“You’re a shameless man, brother.”
Vidura was never known to mince words. And also one who always aligned with the truth. When no one spoke at the shameful and dishonorable incident of the attempted disrobing of Draupadi, only Vidura had the guts and strength of character to challenge the assembly.
It is a testament to Vidura’s character that when Bhagavan Shri Krishna was concluding his Leela (Human incarnation) on the planet, He thought of Vidura and even left Him a message. Poets and saints have also immortalized how Krishna chose to have a simple and humble meal at Vidura’s house, rejecting Duryodhana’s fancy offerings devoid of love.
Vidura was one of the most venerable and iconic characters of Mahabharat. As a (step) brother and friend to the blind King Dhritarashtra, Vidura always gave the best and, often, unpalatable (as perceived by the blind king) advice to Dhritrashtra.
Mahabharat war is described to be one of the most gruesome wars to have ever been fought among humans on earth. In more than one way, there was divine intervention involved as well. (A certain chariot driver who was there in the war is popularly known as God in Human form in the land of Bharat)
Before the war, Vidura had renounced the kingdom, for he couldn’t bear to witness the injustice, blatant idiocy, and war-mongering by the Kauravas headed by Duryodhana. He went on a pilgrimage as the eighteen-day war was planned, fought, and concluded. Once he returned, Vidura was shocked to see Dhritrashtra finding comfort and joy now in the company of the very people he wanted to eliminate at one time!
“How can you be so shameless? You did everything in your power to try and kill the five brothers. You allowed their wife to be mistreated amidst a full assembly. In the war, Bhima single-handedly killed all of your sons. Yet you continue to live amongst them. Now when he drops you food, you lap it up like a dog. Oh, I wonder how strong is this Maya (material energy) of the Supreme Lord Vishnu that even at the fag end of one’s life, one cannot let go of the attachment to material comforts.”Paraphrased from Srimad Bhagavatam,1.13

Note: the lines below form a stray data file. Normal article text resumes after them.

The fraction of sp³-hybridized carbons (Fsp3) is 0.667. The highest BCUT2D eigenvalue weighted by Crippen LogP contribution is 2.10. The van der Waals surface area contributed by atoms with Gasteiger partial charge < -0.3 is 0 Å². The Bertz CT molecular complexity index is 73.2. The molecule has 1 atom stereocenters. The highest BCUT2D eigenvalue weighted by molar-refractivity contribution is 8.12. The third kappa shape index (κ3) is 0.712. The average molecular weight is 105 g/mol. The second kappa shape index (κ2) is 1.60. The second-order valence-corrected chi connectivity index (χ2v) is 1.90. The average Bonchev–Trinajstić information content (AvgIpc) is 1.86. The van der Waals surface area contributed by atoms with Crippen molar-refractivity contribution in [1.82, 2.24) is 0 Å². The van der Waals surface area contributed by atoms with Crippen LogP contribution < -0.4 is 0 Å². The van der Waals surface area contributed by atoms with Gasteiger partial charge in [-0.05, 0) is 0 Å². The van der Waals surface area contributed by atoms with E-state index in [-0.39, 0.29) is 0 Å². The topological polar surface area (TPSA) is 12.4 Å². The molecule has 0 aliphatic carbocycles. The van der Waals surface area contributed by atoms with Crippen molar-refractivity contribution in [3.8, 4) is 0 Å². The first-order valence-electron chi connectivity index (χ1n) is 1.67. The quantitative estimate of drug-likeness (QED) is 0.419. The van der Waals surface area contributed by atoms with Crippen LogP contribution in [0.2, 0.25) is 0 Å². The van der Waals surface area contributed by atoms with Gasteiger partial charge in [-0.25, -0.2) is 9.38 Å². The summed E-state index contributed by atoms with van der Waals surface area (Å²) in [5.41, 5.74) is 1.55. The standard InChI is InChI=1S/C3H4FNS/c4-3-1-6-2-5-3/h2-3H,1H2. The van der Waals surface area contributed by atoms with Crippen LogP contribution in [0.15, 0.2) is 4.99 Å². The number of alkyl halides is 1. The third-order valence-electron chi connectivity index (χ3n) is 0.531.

A modern mind may wonder what is so wrong about an elderly man living with his surviving family at the end of his life. However, in the context of that era, Vidura was spot on in admonishing his elder brother.
Unlike our modern-day generation, which is confused about genders and the filters to apply to their digital photographs, the Mahabharata-era folks were supposed to have more refined standards.
The people in that era followed what was called वर्ण- आश्रम dharma. This dharma propounded one to follow a natural progression from student life to a householder and then, at the right time, relinquish your daily duties, cut your attachments to family and move away to engage in austerities and meditation. The essence of following this code was that human life is meant to achieve four goals, namely, Dharma (righteousness), Artha (wealth, material goals), Kama (fulfillment of material desires), and Moksha (liberation). Separating yourself from family was to cut distractions in the quest for moksha or liberation.
Vidura, as an ever-well-wisher of Dhritrashtra, was pained to see that despite such terrible losses that occurred in Dhritrashtra’s life, he was not ceding control over the palace. Though Dhritrashtra had a lot of affection for Vidura, earlier, more often than not, he used to ignore the sound advice of his brother. However, after years and years of counseling, Vidura could FINALLY get through his elder brother. Through the bitter medicine of Vidura’s words, Dhritrashtra finally awakened to the reality of his mortal existence. He and Gandhari sneak out of the palace without informing Yuddhisthira (so that he doesn’t stop him from leaving) and move towards the Himalayas to attain liberation. (The texts of the Srimad Bhagavatam reveal that they ultimately did)
An Icon (Diva) In Decline
I started watching football after getting addicted to a video game. FIFA’04 will always remain special, for it not only made me fall in love with Football but also helped me gain my best friend, Poorak.
I remember watching bits of Euro 2004 and falling in love with two teenage footballers, namely, Cristiano Ronaldo and Wayne Rooney. Both coincidentally played for the same club: Manchester United.
I started following United and thus began a tumultuous, passionate, and emotional love affair with one of the iconic football clubs of all time. My love-hate relationship with Manchester United has lasted longer than any other romance in this lifetime!